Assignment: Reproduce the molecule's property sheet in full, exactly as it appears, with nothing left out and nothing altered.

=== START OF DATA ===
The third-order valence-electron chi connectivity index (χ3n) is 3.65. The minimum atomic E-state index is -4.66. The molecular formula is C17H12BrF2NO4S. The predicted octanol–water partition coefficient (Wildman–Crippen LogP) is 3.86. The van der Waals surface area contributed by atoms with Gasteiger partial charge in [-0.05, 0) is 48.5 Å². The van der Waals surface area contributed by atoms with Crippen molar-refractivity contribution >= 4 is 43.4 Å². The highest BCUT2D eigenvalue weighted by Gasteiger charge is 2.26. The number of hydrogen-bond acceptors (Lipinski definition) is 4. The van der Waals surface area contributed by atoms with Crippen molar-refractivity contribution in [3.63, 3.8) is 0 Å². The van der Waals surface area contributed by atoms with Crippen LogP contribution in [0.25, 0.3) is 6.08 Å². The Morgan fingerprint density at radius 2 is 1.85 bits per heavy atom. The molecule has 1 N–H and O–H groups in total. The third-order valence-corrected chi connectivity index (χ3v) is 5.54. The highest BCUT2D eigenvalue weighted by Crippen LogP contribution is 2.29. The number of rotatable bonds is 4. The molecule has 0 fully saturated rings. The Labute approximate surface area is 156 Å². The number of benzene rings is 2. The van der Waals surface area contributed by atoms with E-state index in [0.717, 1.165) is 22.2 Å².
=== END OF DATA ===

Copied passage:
The third-order valence-electron chi connectivity index (χ3n) is 3.65. The minimum atomic E-state index is -4.66. The molecular formula is C17H12BrF2NO4S. The predicted octanol–water partition coefficient (Wildman–Crippen LogP) is 3.86. The van der Waals surface area contributed by atoms with Gasteiger partial charge in [-0.05, 0) is 48.5 Å². The van der Waals surface area contributed by atoms with Crippen molar-refractivity contribution >= 4 is 43.4 Å². The highest BCUT2D eigenvalue weighted by Gasteiger charge is 2.26. The number of hydrogen-bond acceptors (Lipinski definition) is 4. The van der Waals surface area contributed by atoms with Crippen molar-refractivity contribution in [3.63, 3.8) is 0 Å². The van der Waals surface area contributed by atoms with Crippen LogP contribution in [0.25, 0.3) is 6.08 Å². The Morgan fingerprint density at radius 2 is 1.85 bits per heavy atom. The molecule has 1 N–H and O–H groups in total. The third-order valence-corrected chi connectivity index (χ3v) is 5.54. The highest BCUT2D eigenvalue weighted by Crippen LogP contribution is 2.29. The number of rotatable bonds is 4. The molecule has 0 fully saturated rings. The Labute approximate surface area is 156 Å². The number of benzene rings is 2. The van der Waals surface area contributed by atoms with E-state index in [0.717, 1.165) is 22.2 Å².